What kind of insurance are you looking for?
Get your free quote
Product Learn Centers
Want to receive weekly life hacks & personal finance advice?
Is a life insurance policy that refunds your premiums too good to be true? Find out if a return of premium policy is right for you.
Term life insurance is pretty straightforward. You buy a policy, and if you die during the time it’s in force, your beneficiaries get paid in the form of a death benefit. However, many shoppers are concerned about what happens if they don't die, because it feels like they didn't get anything for their money. A return of premium life insurance policy is the best of both worlds, because it provides peace of mind and a financial safety net but refunds your premiums if you outlive the policy. However, the increased price - and opportunity cost of not investing that extra money - means it's not right for everyone.
A return of premium (ROP) life insurance policy means that when the term of your life insurance policy is up and you’re still alive, you get the amount you put in as premiums returned to you, tax free. If you paid $50 a month for a 10-year term, you get $6,000 back. This can either be sold as a return of premium policy or as a rider on a traditional term life insurance policy.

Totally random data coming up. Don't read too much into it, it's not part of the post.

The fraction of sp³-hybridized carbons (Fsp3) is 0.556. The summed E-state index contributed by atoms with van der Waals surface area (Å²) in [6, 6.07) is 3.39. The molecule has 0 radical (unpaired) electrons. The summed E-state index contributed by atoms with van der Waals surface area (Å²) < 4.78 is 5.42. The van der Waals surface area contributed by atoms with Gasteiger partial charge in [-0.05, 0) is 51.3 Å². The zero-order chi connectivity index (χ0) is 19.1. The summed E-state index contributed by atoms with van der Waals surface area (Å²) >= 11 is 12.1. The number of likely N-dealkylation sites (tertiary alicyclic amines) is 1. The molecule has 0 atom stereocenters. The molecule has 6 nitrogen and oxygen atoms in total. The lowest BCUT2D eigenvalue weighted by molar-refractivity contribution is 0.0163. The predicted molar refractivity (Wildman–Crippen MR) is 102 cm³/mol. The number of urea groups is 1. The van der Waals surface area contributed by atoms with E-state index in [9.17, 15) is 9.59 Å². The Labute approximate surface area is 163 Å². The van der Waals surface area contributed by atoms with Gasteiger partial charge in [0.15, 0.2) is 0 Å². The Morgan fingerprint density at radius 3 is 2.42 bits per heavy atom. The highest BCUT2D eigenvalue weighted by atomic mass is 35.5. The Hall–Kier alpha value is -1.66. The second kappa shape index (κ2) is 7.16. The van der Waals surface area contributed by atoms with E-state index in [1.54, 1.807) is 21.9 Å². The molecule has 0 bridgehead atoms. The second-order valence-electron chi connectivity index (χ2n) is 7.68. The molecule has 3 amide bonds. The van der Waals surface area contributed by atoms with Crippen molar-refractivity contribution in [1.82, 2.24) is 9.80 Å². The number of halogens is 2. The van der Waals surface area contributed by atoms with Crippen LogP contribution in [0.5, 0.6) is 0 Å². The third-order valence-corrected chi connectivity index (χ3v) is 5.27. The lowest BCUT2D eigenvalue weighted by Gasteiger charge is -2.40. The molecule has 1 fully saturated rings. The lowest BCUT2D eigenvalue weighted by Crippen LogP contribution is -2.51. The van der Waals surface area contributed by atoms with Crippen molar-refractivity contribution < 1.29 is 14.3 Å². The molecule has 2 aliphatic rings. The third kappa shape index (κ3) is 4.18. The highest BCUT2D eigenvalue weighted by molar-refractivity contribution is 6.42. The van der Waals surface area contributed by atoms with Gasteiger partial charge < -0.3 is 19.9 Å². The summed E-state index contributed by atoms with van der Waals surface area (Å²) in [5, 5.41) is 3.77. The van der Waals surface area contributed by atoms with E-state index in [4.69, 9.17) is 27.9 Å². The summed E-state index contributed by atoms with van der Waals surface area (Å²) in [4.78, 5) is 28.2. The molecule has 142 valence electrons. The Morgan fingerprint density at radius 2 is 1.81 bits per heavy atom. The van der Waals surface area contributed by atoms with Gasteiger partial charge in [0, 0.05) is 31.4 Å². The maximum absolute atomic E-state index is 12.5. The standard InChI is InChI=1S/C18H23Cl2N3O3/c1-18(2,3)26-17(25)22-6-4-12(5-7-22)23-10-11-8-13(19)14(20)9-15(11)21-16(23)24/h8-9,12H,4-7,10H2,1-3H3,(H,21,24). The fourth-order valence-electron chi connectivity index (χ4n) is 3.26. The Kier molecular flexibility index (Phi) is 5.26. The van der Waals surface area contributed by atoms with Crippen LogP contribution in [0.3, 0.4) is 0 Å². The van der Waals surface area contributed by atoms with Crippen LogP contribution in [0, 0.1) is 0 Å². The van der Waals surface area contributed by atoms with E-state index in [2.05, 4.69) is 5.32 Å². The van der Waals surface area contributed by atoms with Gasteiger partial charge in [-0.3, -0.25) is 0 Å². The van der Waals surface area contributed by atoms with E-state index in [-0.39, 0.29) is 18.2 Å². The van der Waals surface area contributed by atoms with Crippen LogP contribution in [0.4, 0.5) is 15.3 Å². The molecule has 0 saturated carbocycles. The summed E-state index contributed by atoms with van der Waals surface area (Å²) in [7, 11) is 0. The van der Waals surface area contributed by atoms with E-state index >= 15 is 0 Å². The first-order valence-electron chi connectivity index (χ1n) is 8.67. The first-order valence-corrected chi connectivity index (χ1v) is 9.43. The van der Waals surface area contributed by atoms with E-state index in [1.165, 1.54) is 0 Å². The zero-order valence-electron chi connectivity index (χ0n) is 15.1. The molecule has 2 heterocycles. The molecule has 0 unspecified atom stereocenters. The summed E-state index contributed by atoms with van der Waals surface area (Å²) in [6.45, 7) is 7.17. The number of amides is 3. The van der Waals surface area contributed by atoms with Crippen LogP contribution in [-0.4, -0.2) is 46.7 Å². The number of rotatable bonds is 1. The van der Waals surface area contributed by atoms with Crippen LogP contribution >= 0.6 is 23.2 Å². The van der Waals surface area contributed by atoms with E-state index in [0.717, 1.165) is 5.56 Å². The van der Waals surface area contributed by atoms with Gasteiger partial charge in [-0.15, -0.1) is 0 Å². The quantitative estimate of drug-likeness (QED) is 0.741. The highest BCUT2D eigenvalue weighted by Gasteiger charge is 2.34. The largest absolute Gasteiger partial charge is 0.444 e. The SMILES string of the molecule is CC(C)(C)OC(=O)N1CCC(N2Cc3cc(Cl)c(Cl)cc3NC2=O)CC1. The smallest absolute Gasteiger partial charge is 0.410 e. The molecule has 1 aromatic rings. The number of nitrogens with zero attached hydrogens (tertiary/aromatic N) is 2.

You’ll typically get back 100% of the premium you paid – including the cost that you paid for an ROP rider – but fees and additional riders that are added to the policy above and beyond the ROP rider may or may not be included in the return. If you’re considering this type of policy, be sure to check with your agent on what exactly you’ll be getting back.
Regardless of how you get a return of premium benefit, you’ll be paying more for it. If it’s the policy itself, the monthly premiums will be higher; if you get a return of premium rider, the rider will add an additional cost. Overall, you’ll be looking at around a 30% markup in your monthly premiums.
That’s why, even though a money-back guarantee seems like a surefire win, it’s important to know when a return of premium is right for you.
The most obvious pro of a return of premium feature is the refund of the premium. Life insurance is important, but it can feel good to get that money back if you end up not needing the policy.
The fact that you can essentially get a refund is also great for people who want protection but have a low risk tolerance. We often think of life insurance as a "what if" need – "What if I die and am not around to support my family?" – but some people might think of it as "What if I put $10,000 into a life insurance policy that I don’t use, and then I don’t have that money for my retirement savings?" With a return of premium policy, you don’t have to make that choice anymore. And as mentioned, since the return is considered a refund and not a payment, it's not taxable.